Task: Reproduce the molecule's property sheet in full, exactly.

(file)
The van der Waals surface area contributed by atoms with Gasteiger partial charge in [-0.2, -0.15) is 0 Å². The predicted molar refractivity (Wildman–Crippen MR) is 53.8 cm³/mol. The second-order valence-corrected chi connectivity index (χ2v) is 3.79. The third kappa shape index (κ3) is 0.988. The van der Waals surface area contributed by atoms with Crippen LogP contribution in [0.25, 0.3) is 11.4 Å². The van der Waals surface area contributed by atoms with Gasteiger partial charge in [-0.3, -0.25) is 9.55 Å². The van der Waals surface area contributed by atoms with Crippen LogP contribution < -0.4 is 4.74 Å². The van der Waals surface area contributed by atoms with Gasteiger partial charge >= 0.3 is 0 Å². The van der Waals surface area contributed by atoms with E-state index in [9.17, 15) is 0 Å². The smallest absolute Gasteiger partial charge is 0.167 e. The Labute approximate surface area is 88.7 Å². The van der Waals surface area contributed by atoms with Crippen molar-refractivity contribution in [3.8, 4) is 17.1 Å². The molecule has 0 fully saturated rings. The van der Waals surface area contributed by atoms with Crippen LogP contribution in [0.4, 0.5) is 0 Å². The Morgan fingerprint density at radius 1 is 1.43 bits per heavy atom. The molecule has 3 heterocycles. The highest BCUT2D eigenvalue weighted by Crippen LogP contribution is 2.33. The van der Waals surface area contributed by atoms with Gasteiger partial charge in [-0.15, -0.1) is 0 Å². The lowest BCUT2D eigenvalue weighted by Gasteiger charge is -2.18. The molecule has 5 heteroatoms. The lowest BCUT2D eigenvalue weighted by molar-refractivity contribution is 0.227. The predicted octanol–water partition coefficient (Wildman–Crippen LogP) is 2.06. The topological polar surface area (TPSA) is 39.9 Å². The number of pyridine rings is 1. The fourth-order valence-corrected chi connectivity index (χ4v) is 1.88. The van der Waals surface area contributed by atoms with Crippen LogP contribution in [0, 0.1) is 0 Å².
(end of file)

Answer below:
The van der Waals surface area contributed by atoms with Gasteiger partial charge in [-0.2, -0.15) is 0 Å². The predicted molar refractivity (Wildman–Crippen MR) is 53.8 cm³/mol. The second-order valence-corrected chi connectivity index (χ2v) is 3.79. The third kappa shape index (κ3) is 0.988. The van der Waals surface area contributed by atoms with Crippen LogP contribution in [0.25, 0.3) is 11.4 Å². The van der Waals surface area contributed by atoms with Gasteiger partial charge in [-0.3, -0.25) is 9.55 Å². The van der Waals surface area contributed by atoms with Crippen LogP contribution < -0.4 is 4.74 Å². The van der Waals surface area contributed by atoms with Gasteiger partial charge >= 0.3 is 0 Å². The van der Waals surface area contributed by atoms with E-state index in [9.17, 15) is 0 Å². The smallest absolute Gasteiger partial charge is 0.167 e. The Labute approximate surface area is 88.7 Å². The van der Waals surface area contributed by atoms with Crippen molar-refractivity contribution in [3.8, 4) is 17.1 Å². The molecule has 0 fully saturated rings. The van der Waals surface area contributed by atoms with Crippen LogP contribution in [0.4, 0.5) is 0 Å². The Morgan fingerprint density at radius 1 is 1.43 bits per heavy atom. The molecule has 3 heterocycles. The highest BCUT2D eigenvalue weighted by Crippen LogP contribution is 2.33. The van der Waals surface area contributed by atoms with Gasteiger partial charge in [-0.15, -0.1) is 0 Å². The lowest BCUT2D eigenvalue weighted by Gasteiger charge is -2.18. The molecule has 5 heteroatoms. The lowest BCUT2D eigenvalue weighted by molar-refractivity contribution is 0.227. The predicted octanol–water partition coefficient (Wildman–Crippen LogP) is 2.06. The topological polar surface area (TPSA) is 39.9 Å². The number of pyridine rings is 1. The fourth-order valence-corrected chi connectivity index (χ4v) is 1.88. The van der Waals surface area contributed by atoms with Crippen LogP contribution in [0, 0.1) is 0 Å².